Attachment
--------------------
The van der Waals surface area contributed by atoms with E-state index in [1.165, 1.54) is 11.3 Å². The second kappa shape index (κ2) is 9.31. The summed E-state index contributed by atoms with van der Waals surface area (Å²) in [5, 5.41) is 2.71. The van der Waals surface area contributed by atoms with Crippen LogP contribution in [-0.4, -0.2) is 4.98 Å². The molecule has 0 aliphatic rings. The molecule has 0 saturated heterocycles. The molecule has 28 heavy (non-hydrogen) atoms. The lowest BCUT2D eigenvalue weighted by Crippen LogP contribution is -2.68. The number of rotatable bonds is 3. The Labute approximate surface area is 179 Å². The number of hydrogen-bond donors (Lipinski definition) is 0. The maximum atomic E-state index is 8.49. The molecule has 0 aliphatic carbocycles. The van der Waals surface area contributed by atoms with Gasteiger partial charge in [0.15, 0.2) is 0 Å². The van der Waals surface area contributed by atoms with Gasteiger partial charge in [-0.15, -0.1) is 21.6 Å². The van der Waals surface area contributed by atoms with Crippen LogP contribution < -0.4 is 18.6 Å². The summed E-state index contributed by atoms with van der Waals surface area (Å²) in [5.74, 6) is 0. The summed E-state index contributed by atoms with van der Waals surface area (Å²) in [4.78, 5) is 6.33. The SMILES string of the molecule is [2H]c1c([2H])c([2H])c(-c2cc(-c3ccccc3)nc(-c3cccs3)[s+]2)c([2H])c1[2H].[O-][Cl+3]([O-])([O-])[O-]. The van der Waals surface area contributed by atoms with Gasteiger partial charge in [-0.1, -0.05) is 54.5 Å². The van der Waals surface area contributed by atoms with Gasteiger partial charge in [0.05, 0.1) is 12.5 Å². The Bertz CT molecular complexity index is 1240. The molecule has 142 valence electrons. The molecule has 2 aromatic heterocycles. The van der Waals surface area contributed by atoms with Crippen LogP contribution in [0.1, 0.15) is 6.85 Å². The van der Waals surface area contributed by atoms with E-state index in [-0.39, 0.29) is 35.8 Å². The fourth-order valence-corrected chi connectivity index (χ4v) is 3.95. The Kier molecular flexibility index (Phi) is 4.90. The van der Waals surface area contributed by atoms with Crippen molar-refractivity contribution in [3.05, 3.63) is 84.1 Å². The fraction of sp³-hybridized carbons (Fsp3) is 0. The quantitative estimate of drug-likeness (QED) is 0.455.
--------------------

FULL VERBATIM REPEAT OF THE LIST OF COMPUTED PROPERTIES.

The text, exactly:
The van der Waals surface area contributed by atoms with E-state index in [1.165, 1.54) is 11.3 Å². The second kappa shape index (κ2) is 9.31. The summed E-state index contributed by atoms with van der Waals surface area (Å²) in [5, 5.41) is 2.71. The van der Waals surface area contributed by atoms with Crippen LogP contribution in [-0.4, -0.2) is 4.98 Å². The molecule has 0 aliphatic rings. The molecule has 0 saturated heterocycles. The molecule has 28 heavy (non-hydrogen) atoms. The lowest BCUT2D eigenvalue weighted by Crippen LogP contribution is -2.68. The number of rotatable bonds is 3. The Labute approximate surface area is 179 Å². The number of hydrogen-bond donors (Lipinski definition) is 0. The maximum atomic E-state index is 8.49. The molecule has 0 aliphatic carbocycles. The van der Waals surface area contributed by atoms with Gasteiger partial charge in [0.15, 0.2) is 0 Å². The van der Waals surface area contributed by atoms with Gasteiger partial charge in [-0.15, -0.1) is 21.6 Å². The van der Waals surface area contributed by atoms with Crippen LogP contribution < -0.4 is 18.6 Å². The summed E-state index contributed by atoms with van der Waals surface area (Å²) in [5.74, 6) is 0. The summed E-state index contributed by atoms with van der Waals surface area (Å²) in [4.78, 5) is 6.33. The SMILES string of the molecule is [2H]c1c([2H])c([2H])c(-c2cc(-c3ccccc3)nc(-c3cccs3)[s+]2)c([2H])c1[2H].[O-][Cl+3]([O-])([O-])[O-]. The van der Waals surface area contributed by atoms with Gasteiger partial charge in [-0.1, -0.05) is 54.5 Å². The van der Waals surface area contributed by atoms with Gasteiger partial charge in [0.05, 0.1) is 12.5 Å². The Bertz CT molecular complexity index is 1240. The molecule has 142 valence electrons. The molecule has 2 aromatic heterocycles. The van der Waals surface area contributed by atoms with Crippen LogP contribution in [0.1, 0.15) is 6.85 Å². The van der Waals surface area contributed by atoms with E-state index in [-0.39, 0.29) is 35.8 Å². The fourth-order valence-corrected chi connectivity index (χ4v) is 3.95. The Kier molecular flexibility index (Phi) is 4.90. The van der Waals surface area contributed by atoms with Crippen molar-refractivity contribution in [3.05, 3.63) is 84.1 Å². The fraction of sp³-hybridized carbons (Fsp3) is 0. The quantitative estimate of drug-likeness (QED) is 0.455.